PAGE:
When Jonathan Irias was 7, he and his brothers slept in a bus station and were homeless in Texas while he waited for his Dad to cross the border from Mexico.
The freshman in the College of Arts & Sciences and is an undocumented student who shared his story along with other undocumented students at an event held last Thursday called Cookies and Conversation. The event was sponsored by local and campus organizations, including Catholic Relief Services, College Democrats, Inner Varsity, Center for Peacemaking and J.U.S.T.I.C.E.
Irias said that being a DREAMER has shaped him into the person that he is today. “I am much more intentional with my actions and appreciate the little things much more,” he said.
Three DREAMERS, young people who are protected under the Obama-era policy Deferred Action for Childhood Arrivals, were present on the panel, along with Edward Fallone, a law professor who specializes in immigration law.
Zach Wierschem, a senior in the College of Business Administration and one of the organizers for the event, said “the goal of the event was to inform and engage in a dialogue with the Marquette student community about the topic of DREAMERS, The DREAM Act and undocumented immigrants.”
Before the DREAMERS told their personal stories, Fallone presented common misconceptions about DACA and then what it actually means. He said without DACA, young people who were brought to the United States as children and only knew the U.S. as their home could not get a job legally. Thus, they would not be eligible to file a FAFSA, making college unaffordable.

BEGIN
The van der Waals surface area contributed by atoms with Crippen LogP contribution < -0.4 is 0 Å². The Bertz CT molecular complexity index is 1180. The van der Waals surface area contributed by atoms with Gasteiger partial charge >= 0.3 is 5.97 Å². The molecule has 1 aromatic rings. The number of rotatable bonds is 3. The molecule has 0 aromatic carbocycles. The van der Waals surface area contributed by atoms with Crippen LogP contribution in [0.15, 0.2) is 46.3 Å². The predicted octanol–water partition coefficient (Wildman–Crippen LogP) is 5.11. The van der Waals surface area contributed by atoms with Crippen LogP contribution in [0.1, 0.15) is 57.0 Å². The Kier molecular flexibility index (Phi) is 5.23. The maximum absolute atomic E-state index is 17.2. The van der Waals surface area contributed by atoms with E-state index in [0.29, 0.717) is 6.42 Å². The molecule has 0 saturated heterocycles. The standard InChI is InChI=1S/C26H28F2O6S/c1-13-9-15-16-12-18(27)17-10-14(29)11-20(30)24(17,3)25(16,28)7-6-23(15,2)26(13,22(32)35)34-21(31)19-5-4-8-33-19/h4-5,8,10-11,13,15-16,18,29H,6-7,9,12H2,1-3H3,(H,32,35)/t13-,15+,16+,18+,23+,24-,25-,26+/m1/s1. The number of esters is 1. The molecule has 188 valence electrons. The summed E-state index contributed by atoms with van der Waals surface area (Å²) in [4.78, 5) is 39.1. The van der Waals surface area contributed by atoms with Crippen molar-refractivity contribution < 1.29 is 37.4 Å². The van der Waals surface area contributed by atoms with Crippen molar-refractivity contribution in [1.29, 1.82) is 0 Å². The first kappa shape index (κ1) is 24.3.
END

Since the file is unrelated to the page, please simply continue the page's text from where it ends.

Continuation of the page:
Fallone said with DACA, DREAMERS are able to file a FAFSA, buy real estate and work legally. With President Trump’s recent declaration of ending DACA, the eight hundred thousand current DREAMERS face uncertainty.
Fallone clarified what he said are some of the misconceptions of DACA and the many consequences that DREAMERS will face with the discontinuation of DACA. He said the first misconception is that DACA encourages illegal immigration, because in order to qualify for it, you had to arrive in the United States before 2007.
Another misconception Fallone cited is that DACA encourages crime by illegal immigrants. Fallone said, “Only two thousand out of eight hundred thousand DREAMERS lost eligibility because of crime. That is a quarter of one percent. It is false and despicable to put these assumptions on DREAMERS. These are fine individuals.”
While Trump’s decision to end DACA has some Dreamers feeling uncertain in their future, the DREAMERS on the panel said that they just have to take things day by day for now.
“With an issue that has so many fronts, it requires everyone to be an advocate,” Fallone said.
Guests at the event were then encouraged to sign the Catholic Relief Services petition titled ‘Protect DREAMERS & Provide Aid to Refugee Families.’
“United States citizens … they should use their privilege to advocate for someone who does not have that same privilege … We are all men and women for others,” Irias said.